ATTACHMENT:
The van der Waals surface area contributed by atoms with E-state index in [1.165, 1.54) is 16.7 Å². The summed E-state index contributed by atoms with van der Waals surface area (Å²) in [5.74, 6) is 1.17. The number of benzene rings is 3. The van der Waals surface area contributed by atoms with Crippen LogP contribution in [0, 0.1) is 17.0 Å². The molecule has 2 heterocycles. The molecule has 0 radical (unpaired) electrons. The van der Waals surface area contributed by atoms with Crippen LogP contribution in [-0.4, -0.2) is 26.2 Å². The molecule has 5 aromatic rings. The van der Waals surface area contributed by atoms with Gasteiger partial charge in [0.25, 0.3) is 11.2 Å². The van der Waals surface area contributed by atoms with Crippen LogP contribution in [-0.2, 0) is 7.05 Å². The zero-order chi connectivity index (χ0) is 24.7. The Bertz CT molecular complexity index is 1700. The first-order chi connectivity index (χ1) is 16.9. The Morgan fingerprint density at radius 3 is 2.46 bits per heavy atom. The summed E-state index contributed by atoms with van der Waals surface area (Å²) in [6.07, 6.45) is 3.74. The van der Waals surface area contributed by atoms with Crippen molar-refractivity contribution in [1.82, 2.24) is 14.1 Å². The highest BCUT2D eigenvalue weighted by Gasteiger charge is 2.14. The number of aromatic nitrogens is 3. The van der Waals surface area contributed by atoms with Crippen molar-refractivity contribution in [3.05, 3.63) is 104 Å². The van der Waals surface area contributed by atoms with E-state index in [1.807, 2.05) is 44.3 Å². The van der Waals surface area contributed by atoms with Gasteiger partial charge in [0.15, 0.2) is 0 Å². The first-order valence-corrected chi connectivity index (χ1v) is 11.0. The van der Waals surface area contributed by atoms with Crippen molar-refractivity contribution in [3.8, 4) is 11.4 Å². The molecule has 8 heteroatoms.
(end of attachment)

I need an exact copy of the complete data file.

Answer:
The van der Waals surface area contributed by atoms with E-state index in [1.165, 1.54) is 16.7 Å². The summed E-state index contributed by atoms with van der Waals surface area (Å²) in [5.74, 6) is 1.17. The number of benzene rings is 3. The van der Waals surface area contributed by atoms with Crippen LogP contribution in [0, 0.1) is 17.0 Å². The molecule has 2 heterocycles. The molecule has 0 radical (unpaired) electrons. The van der Waals surface area contributed by atoms with Crippen LogP contribution in [-0.4, -0.2) is 26.2 Å². The molecule has 5 aromatic rings. The van der Waals surface area contributed by atoms with Gasteiger partial charge in [0.25, 0.3) is 11.2 Å². The van der Waals surface area contributed by atoms with Crippen LogP contribution in [-0.2, 0) is 7.05 Å². The zero-order chi connectivity index (χ0) is 24.7. The Bertz CT molecular complexity index is 1700. The first-order chi connectivity index (χ1) is 16.9. The Morgan fingerprint density at radius 3 is 2.46 bits per heavy atom. The summed E-state index contributed by atoms with van der Waals surface area (Å²) in [6.07, 6.45) is 3.74. The van der Waals surface area contributed by atoms with Crippen molar-refractivity contribution in [1.82, 2.24) is 14.1 Å². The highest BCUT2D eigenvalue weighted by Gasteiger charge is 2.14. The number of aromatic nitrogens is 3. The van der Waals surface area contributed by atoms with Crippen molar-refractivity contribution in [3.05, 3.63) is 104 Å². The van der Waals surface area contributed by atoms with E-state index in [1.807, 2.05) is 44.3 Å². The van der Waals surface area contributed by atoms with Gasteiger partial charge in [0.15, 0.2) is 0 Å². The first-order valence-corrected chi connectivity index (χ1v) is 11.0. The van der Waals surface area contributed by atoms with Crippen molar-refractivity contribution in [3.8, 4) is 11.4 Å². The molecule has 8 heteroatoms.